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Clean Water Plan Questionnaire

We know that the COVID-19 pandemic has had a huge impact on everyone. We are changing the ways we communicate to reflect current and future health and safety needs. Please answer a few questions to tell us the best way to communicate with you.

It’s available in English and other languages.

You can also download printable questionnaires in English and other languages and send it back to us – postage paid. Contact us if you or your community would like us to print and mail you hard copy questionnaires.

To learn more about the issues and some of the actions we are exploring as we make the Clean Water Plan, see the final two tabs from our Scoping Online Open House, Spring 2020.

family at beach

Our relationship to water is part of what makes this region special. Puget Sound and our lakes, rivers, and streams give us food, transportation, jobs and fun. This water is central to Native people’s cultures and traditions, and the ecological health of salmon, orca and other fish and wildlife. We all play a part in protecting this resource for future generations, and preserving the beauty and health of the Puget Sound region.

King County is undertaking this large planning effort because it is facing critical decisions that will affect the region’s water quality.

Why make a plan?

Over the next few decades our region will collectively spend billions of dollars on protecting water quality. King County needs to update its wastewater plan so that we make the right investments at the right time for the best water quality outcomes. We feel strongly that when the County hears from everyone, we all benefit.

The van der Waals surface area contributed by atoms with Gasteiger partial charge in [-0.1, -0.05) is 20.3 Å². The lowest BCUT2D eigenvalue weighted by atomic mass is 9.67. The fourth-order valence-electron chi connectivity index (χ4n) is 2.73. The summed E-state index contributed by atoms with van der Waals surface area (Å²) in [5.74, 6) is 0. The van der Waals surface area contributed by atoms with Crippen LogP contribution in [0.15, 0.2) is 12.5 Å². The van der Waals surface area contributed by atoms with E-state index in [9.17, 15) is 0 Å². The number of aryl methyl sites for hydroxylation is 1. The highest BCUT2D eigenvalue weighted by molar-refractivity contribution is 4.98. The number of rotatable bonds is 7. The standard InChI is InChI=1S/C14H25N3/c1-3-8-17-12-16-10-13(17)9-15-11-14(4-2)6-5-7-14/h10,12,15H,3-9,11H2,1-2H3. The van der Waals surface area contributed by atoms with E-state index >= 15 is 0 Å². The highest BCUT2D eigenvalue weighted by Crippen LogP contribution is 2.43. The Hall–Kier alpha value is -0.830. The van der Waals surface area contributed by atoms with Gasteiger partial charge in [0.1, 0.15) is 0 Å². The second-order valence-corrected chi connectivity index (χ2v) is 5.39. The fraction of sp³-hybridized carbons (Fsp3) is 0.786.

What are some issues the plan considers?

The Clean Water Plan will outline WTD’s future and address broader water quality concerns. We are facing a number of complicated issues, including:

  • Serving a growing population
  • A changing climate resulting in more extreme weather events
  • Further reducing the amount of untreated sewage and polluted stormwater that overflows into local water bodies during storms
  • Maintaining our 50-year old system of wastewater pipes, pumps, and treatment facilities  
  • Better coordination of water quality investments to get the best outcomes for human health, habitat, and wildlife
  • Ensuring benefits of water quality investments are distributed equitably
  • Making treatment facilities more resilient to storm and earthquake risks
  • How to finance water quality improvements
  • And more

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Project library

Visit the project library for public engagement materials, plan documents and resources.

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